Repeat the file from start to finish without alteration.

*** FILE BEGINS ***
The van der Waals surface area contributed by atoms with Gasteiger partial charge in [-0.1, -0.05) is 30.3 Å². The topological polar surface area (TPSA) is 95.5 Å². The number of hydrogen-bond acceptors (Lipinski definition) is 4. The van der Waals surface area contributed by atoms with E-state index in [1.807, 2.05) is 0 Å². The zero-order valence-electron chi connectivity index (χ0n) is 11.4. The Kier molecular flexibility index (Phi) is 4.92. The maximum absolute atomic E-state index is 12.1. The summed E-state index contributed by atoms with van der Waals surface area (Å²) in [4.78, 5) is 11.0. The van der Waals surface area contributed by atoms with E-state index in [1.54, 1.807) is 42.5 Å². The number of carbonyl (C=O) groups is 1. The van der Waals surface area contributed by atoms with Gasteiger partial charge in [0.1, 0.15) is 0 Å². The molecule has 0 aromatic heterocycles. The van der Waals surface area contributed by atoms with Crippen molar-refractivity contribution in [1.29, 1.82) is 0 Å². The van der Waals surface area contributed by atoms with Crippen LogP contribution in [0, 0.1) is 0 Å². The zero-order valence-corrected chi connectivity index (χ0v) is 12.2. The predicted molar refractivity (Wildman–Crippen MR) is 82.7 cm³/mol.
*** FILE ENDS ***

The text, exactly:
The van der Waals surface area contributed by atoms with Gasteiger partial charge in [-0.1, -0.05) is 30.3 Å². The topological polar surface area (TPSA) is 95.5 Å². The number of hydrogen-bond acceptors (Lipinski definition) is 4. The van der Waals surface area contributed by atoms with E-state index in [1.807, 2.05) is 0 Å². The zero-order valence-electron chi connectivity index (χ0n) is 11.4. The Kier molecular flexibility index (Phi) is 4.92. The maximum absolute atomic E-state index is 12.1. The summed E-state index contributed by atoms with van der Waals surface area (Å²) in [4.78, 5) is 11.0. The van der Waals surface area contributed by atoms with E-state index in [1.54, 1.807) is 42.5 Å². The number of carbonyl (C=O) groups is 1. The van der Waals surface area contributed by atoms with Gasteiger partial charge in [0.1, 0.15) is 0 Å². The molecule has 0 aromatic heterocycles. The van der Waals surface area contributed by atoms with Crippen molar-refractivity contribution in [1.29, 1.82) is 0 Å². The van der Waals surface area contributed by atoms with Crippen LogP contribution in [0, 0.1) is 0 Å². The zero-order valence-corrected chi connectivity index (χ0v) is 12.2. The predicted molar refractivity (Wildman–Crippen MR) is 82.7 cm³/mol.